“Did you see that? I mean, my lord. What have we become if we abide by this? So much we can do and must do,” Mr. Biden said.
Even some congressional Republicans questioned the post.
Senator Mitt Romney told reporters on Tuesday he thought the tweet was “shocking.” Senator John Thune, the No. 2 Senate Republican, said, “It’s a serious accusation, which should only be made with facts and evidence, and I haven’t seen any yet.”
At the end of May, Mr. Trump announced — again on Twitter — that he intended to designate Antifa as “a terrorist organization.” There were, however, two problems with the declaration: The federal government can only designate foreign-based groups as terrorist entities, and anti-fascism is a political idea, like pacifism or communism, not an organization.
With tens of thousands of people marching across the country, it is all but impossible to accurately determine how many Antifa activists have taken part in the protests. But it is definitely clear that they are not playing a leading role in the protests.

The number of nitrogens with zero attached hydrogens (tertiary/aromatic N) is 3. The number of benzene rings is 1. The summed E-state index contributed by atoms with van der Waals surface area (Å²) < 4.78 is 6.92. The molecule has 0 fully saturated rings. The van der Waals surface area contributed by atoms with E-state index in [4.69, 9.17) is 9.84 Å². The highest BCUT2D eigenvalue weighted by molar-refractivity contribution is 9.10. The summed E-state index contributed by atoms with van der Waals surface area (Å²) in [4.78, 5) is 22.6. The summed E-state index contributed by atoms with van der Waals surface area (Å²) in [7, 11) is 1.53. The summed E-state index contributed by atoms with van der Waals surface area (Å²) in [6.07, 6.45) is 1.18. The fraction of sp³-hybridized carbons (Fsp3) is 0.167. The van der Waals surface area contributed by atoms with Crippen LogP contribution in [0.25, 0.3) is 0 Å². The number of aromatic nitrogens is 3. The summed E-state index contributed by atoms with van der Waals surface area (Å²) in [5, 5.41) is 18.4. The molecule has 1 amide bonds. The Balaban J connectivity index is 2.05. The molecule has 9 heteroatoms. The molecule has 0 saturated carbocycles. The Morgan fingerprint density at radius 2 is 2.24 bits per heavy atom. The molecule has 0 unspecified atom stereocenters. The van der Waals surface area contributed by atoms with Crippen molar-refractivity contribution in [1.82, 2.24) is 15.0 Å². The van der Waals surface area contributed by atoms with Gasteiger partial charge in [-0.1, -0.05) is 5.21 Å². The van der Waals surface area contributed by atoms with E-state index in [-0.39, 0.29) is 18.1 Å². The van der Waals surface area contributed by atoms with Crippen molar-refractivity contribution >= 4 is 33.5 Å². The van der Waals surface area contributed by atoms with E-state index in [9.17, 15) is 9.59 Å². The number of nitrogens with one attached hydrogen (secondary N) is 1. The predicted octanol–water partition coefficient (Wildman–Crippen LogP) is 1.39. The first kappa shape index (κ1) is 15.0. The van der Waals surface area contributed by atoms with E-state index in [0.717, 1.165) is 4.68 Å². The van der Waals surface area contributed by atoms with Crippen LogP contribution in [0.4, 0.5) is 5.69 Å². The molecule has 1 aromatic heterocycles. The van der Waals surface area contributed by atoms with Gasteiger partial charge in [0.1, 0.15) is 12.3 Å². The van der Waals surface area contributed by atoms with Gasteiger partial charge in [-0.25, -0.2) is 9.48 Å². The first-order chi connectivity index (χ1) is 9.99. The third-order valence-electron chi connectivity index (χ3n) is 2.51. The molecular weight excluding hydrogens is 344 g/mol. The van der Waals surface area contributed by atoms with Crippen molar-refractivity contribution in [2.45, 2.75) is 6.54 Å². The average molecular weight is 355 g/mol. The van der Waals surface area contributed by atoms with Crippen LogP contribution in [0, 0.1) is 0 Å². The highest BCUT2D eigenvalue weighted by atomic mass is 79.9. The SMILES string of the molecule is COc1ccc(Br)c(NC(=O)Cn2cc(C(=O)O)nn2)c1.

Terrence Bisson, a mathematics professor who has known Mr. Gugino for a decade, mostly through the Western New York Peace Center, said his friend would remain in the hospital for weeks. Mr. Gugino was still in a delicate condition, disturbed by bright lights and unable to move his head without tremendous pain, he said.
Sage Green, a former program manager at PUSH Buffalo, a local activist group, said the last time she saw Mr. Gugino was early in the spring when he was asked to critique the presentations of some students in an environmental studies class at the University at Buffalo.
“He was there giving feedback almost in a grandfatherly way,” Ms. Green recalled. “He was telling them they were all doing great work.”